Beyond that, a bigger change has happened. I no longer think Hollywood stars are terribly important. They are uniformly pleasant, friendly people, and they treat me better than I deserve to be treated. But a man or woman who makes a huge wage for memorizing lines and reciting them in front of a camera is no longer my idea of a shining star we should all look up to.

How can a man or woman who makes an eight-figure wage and lives in insane luxury really be a star in today's world, if by a "star" we mean someone bright and powerful and attractive as a role model? Real stars are not riding around in the backs of limousines or in Porsches or getting trained in yoga or Pilates and eating only raw fruit while they have Vietnamese girls do their nails.

They can be interesting, nice people, but they are not heroes to me any longer. A real star is the soldier of the 4th Infantry Division who poked his head into a hole on a farm near Tikrit, Iraq. He could have been met by a bomb or a hail of AK-47 bullets. Instead, he faced an abject Saddam Hussein and the gratitude of all of the decent people of the world.

A real star is the U.S. soldier who was sent to disarm a bomb next to a road north of Baghdad. He approached it, and the bomb went off and killed him.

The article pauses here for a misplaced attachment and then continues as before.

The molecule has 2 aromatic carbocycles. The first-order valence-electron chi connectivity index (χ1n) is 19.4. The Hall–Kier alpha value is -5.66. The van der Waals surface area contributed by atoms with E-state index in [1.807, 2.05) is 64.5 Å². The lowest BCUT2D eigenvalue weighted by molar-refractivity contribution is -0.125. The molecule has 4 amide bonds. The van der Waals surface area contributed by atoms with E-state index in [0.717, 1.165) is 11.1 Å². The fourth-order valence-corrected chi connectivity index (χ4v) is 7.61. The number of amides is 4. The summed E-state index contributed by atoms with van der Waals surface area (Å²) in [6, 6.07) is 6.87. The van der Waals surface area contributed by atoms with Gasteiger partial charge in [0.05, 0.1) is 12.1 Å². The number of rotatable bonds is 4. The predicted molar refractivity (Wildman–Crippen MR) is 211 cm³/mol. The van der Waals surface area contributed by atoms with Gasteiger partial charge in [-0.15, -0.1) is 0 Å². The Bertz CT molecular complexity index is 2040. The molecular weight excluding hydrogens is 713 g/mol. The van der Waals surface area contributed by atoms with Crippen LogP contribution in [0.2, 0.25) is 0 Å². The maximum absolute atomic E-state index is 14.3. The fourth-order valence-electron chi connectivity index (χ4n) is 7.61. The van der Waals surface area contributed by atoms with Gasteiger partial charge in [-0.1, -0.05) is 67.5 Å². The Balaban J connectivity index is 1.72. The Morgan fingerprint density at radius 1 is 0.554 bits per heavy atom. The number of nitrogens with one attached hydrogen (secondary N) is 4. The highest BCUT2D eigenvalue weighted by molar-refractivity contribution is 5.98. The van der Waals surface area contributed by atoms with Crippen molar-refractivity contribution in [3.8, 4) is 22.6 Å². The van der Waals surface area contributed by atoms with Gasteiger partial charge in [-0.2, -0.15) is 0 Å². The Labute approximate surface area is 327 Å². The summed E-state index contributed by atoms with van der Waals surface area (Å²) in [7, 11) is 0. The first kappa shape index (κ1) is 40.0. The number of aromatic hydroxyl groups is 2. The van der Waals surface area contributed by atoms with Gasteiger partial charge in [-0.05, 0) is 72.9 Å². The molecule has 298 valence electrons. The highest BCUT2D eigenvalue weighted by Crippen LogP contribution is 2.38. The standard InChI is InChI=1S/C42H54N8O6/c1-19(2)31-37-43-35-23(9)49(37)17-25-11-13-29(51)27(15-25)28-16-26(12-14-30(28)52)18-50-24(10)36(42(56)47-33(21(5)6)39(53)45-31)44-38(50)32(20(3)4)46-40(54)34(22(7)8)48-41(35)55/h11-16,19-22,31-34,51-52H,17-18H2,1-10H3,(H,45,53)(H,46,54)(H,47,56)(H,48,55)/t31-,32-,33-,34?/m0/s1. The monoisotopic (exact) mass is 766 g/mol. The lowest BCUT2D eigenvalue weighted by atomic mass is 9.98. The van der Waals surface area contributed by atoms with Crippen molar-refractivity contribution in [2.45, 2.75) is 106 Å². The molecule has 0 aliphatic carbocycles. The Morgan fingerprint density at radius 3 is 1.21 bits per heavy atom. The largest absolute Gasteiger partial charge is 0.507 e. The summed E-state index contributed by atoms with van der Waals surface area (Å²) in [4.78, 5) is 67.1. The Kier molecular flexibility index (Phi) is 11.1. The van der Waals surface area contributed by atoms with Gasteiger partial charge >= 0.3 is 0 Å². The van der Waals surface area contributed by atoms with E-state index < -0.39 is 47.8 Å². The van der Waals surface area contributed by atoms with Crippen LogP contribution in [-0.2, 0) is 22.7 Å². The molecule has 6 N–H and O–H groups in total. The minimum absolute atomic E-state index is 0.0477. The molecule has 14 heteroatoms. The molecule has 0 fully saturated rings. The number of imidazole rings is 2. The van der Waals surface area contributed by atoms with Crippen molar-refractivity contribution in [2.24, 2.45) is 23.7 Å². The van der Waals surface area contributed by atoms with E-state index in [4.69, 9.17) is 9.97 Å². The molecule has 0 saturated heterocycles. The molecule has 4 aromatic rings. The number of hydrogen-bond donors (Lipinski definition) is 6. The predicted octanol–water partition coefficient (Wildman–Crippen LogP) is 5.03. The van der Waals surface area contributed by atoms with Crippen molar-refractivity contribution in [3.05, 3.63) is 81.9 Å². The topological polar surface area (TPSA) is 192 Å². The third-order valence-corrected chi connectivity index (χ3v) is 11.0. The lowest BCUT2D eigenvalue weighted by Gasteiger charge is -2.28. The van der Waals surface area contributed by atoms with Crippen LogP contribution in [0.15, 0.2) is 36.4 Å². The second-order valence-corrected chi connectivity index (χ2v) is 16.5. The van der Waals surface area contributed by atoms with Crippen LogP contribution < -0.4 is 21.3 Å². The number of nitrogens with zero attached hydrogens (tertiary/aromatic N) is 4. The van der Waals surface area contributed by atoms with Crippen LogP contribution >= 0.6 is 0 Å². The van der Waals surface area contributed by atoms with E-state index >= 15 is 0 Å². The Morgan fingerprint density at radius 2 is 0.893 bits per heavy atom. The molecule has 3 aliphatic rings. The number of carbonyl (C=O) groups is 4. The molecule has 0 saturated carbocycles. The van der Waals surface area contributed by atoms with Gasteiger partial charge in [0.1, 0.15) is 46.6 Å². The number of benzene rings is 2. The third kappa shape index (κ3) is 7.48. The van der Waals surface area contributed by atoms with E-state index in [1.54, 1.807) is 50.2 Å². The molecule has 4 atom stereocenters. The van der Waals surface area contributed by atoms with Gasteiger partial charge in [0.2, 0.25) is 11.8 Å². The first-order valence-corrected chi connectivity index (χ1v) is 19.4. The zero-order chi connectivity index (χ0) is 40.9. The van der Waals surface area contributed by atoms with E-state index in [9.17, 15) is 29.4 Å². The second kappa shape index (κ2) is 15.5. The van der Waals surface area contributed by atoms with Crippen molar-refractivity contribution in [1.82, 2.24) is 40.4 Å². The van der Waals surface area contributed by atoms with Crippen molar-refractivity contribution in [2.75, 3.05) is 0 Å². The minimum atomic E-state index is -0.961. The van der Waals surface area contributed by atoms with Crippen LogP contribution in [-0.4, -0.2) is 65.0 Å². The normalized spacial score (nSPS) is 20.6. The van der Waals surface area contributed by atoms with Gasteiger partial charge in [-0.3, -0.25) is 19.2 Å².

A real star, the kind who haunts my memory night and day, is the U.S. soldier in Baghdad who saw a little girl playing with a piece of unexploded ordnance on a street near where he was guarding a station. He pushed her aside and threw himself on it just as it exploded. He left a family desolate in California and a little girl alive in Baghdad.

The stars who deserve media attention are not the ones who have lavish weddings on TV but the ones who patrol the streets of Mosul even after two of their buddies were murdered and their bodies battered and stripped for the sin of trying to protect Iraqis from terrorists.

We put couples with incomes of $100 million a year on the covers of our magazines. The noncoms and officers who barely scrape by on military pay but stand on guard in Afghanistan and Iraq and on ships and in submarines and near the Arctic Circle are anonymous as they live and die.

I am no longer comfortable being a part of the system that has such poor values, and I do not want to perpetuate those values by pretending that who is eating at Morton's is a big subject.

There are plenty of other stars in the American firmament...the policemen and women who go off on patrol in South Central and have no idea if they will return alive; the orderlies and paramedics who bring in people who have been in terrible accidents and prepare them for surgery; the teachers and nurses who throw their whole spirits into caring for autistic children; the kind men and women who work in hospices and in cancer wards.

Think of each and every fireman who was running up the stairs at the World Trade Center as the towers began to collapse. Now you have my idea of a real hero.